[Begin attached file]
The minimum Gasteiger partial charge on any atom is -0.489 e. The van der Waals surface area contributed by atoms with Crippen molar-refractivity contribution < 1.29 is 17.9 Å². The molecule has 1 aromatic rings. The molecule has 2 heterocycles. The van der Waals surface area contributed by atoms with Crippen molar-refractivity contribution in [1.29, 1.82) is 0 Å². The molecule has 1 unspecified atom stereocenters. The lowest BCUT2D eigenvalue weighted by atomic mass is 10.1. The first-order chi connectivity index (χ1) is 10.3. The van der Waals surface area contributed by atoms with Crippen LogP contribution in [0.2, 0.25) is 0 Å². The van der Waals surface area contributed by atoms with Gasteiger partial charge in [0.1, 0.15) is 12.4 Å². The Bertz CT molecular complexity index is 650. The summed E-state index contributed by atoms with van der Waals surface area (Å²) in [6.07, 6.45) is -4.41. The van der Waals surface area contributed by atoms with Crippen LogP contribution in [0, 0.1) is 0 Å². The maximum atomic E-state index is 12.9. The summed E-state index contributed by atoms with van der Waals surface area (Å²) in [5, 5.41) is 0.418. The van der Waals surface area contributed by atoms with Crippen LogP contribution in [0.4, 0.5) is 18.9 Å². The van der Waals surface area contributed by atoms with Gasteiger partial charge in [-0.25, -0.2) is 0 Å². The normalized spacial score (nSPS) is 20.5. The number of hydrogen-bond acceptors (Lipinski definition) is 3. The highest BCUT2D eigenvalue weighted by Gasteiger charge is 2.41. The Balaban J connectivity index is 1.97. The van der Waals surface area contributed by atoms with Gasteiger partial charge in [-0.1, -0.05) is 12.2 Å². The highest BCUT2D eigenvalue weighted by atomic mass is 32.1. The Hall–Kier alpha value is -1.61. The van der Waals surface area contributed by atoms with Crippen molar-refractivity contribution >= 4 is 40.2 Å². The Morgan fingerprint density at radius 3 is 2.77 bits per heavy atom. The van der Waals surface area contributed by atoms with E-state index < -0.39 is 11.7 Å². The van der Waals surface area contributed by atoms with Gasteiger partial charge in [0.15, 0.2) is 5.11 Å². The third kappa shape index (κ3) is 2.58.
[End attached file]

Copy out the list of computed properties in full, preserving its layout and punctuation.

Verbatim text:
The minimum Gasteiger partial charge on any atom is -0.489 e. The van der Waals surface area contributed by atoms with Crippen molar-refractivity contribution < 1.29 is 17.9 Å². The molecule has 1 aromatic rings. The molecule has 2 heterocycles. The van der Waals surface area contributed by atoms with Crippen molar-refractivity contribution in [1.29, 1.82) is 0 Å². The molecule has 1 unspecified atom stereocenters. The lowest BCUT2D eigenvalue weighted by atomic mass is 10.1. The first-order chi connectivity index (χ1) is 10.3. The van der Waals surface area contributed by atoms with Crippen LogP contribution in [0.2, 0.25) is 0 Å². The van der Waals surface area contributed by atoms with Gasteiger partial charge in [0.1, 0.15) is 12.4 Å². The Bertz CT molecular complexity index is 650. The summed E-state index contributed by atoms with van der Waals surface area (Å²) in [6.07, 6.45) is -4.41. The van der Waals surface area contributed by atoms with Crippen LogP contribution in [0, 0.1) is 0 Å². The maximum atomic E-state index is 12.9. The summed E-state index contributed by atoms with van der Waals surface area (Å²) in [5, 5.41) is 0.418. The van der Waals surface area contributed by atoms with Crippen LogP contribution in [0.4, 0.5) is 18.9 Å². The van der Waals surface area contributed by atoms with Gasteiger partial charge in [-0.25, -0.2) is 0 Å². The normalized spacial score (nSPS) is 20.5. The number of hydrogen-bond acceptors (Lipinski definition) is 3. The highest BCUT2D eigenvalue weighted by Gasteiger charge is 2.41. The Balaban J connectivity index is 1.97. The van der Waals surface area contributed by atoms with Gasteiger partial charge in [-0.1, -0.05) is 12.2 Å². The highest BCUT2D eigenvalue weighted by atomic mass is 32.1. The Hall–Kier alpha value is -1.61. The van der Waals surface area contributed by atoms with Crippen molar-refractivity contribution >= 4 is 40.2 Å². The Morgan fingerprint density at radius 3 is 2.77 bits per heavy atom. The van der Waals surface area contributed by atoms with E-state index < -0.39 is 11.7 Å². The van der Waals surface area contributed by atoms with Gasteiger partial charge in [0.15, 0.2) is 5.11 Å². The third kappa shape index (κ3) is 2.58.